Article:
The 2022 midterm elections are now 294 days away, and Republicans maintain a strong lead in their bid to recapture control of Congress. The latest Rasmussen Reports national telephone and online survey finds that, if the elections for Congress were held today, 48% of Likely U.S. Voters would vote for the Republican candidate, while 39% would vote for the Democrat. Just four percent (4%) would vote for some other candidate, but another nine percent (9%) are not sure. These findings are unchanged from December. In January 2018, before voters handed Democrats their first House majority in eight years, Democrats held an eight-point advantage (45% to 37%) in the generic ballot question.That margin narrowed as the November 2018 midterms neared, and was a statistical dead heat – Republicans 46%, Democrats 45% – in the final poll before Democrats won a slim House majority while Republicans gained Senate seats to maintain control of that chamber.

    Twelve percent (12%) of Likely U.S. voters rate Biden’s first year in office Very Successful, while another 26% say his first year as president has been Somewhat Successful. Ten percent (10%) believe Biden has been Somewhat Unsuccessful during his first year in office, while 50% rate his first year Very Unsuccessful. Biden campaigned on a promise to unite America, but 57% of voters say the country has become more divided since he took office. Only 12% think the country has become more united during Biden’s first year as president, while 30% believe it has remained about the same. While 68% of Democratic voters rate Biden’s first year as president at least somewhat successful, that view is shared by only 13% of Republicans and 30% of voters not affiliated with either major party. Seventy-five percent (75%) of Republicans and 55% unaffiliated voters say Biden’s first year in office has been Very Unsuccessful, as do 23% of Democrats.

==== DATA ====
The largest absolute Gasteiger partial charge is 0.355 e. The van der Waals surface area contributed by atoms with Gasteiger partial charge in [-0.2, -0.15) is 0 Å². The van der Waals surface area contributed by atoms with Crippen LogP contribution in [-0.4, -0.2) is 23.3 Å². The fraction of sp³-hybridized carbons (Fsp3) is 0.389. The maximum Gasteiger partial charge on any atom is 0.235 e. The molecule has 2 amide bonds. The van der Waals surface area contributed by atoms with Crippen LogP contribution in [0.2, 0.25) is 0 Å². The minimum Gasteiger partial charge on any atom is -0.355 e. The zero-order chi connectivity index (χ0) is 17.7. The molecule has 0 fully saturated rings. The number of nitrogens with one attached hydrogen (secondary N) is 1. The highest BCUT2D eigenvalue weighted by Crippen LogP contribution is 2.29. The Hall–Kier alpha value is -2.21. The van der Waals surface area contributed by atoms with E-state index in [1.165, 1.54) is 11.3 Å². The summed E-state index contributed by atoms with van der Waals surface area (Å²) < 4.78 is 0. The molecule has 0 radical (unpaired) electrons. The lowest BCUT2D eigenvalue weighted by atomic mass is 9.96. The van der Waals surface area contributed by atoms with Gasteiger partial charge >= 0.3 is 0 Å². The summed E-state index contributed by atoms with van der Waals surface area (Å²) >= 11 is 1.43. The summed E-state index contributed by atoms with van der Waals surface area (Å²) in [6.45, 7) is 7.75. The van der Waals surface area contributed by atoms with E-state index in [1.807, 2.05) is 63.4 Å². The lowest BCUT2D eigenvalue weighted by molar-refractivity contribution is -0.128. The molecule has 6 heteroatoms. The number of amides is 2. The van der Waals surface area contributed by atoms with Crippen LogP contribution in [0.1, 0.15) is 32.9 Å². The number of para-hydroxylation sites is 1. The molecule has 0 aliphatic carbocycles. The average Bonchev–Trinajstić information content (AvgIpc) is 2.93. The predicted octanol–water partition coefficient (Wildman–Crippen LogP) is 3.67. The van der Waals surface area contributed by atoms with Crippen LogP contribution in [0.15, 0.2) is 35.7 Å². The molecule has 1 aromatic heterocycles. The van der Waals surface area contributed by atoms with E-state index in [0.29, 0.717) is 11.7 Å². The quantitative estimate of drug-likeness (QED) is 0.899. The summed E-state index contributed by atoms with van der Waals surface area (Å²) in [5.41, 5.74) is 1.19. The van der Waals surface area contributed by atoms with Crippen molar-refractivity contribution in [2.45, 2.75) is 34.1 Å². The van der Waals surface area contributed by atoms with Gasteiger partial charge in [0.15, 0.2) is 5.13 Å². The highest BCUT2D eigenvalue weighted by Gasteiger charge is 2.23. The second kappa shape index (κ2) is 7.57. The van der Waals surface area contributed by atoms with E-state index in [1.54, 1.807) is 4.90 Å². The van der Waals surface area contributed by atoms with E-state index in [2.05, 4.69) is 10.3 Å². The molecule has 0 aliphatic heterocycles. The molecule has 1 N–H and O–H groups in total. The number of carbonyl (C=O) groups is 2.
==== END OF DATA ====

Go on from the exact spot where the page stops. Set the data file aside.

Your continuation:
Seventy-eight percent (78%) of Likely U.S. voters believe politics in Washington has become more partisan over the past year. Only 12% think D.C. politics has become more cooperative, while another 10% are not sure. Most voters don’t expect things to improve during the second year of President Joe Biden’s term. Sixty-nine percent (69%) expect politics in Washington to become even more partisan over the next year, and only 13% think politics in D.C. will become more cooperative, while 18% are not sure. Who is to blame for the lack of cooperation? More voters seem to think it’s Biden, with 54% saying the president is not cooperative enough with congressional Republicans. Fourteen percent (14%) believe Biden is too cooperative with the GOP while 24% think his level of cooperation is about right. Forty-three percent (43%) of voters say congressional Republicans are not cooperative enough with Biden, while 23% believe the GOP is too cooperative with the president and 27% think the Republican level of cooperation is about right.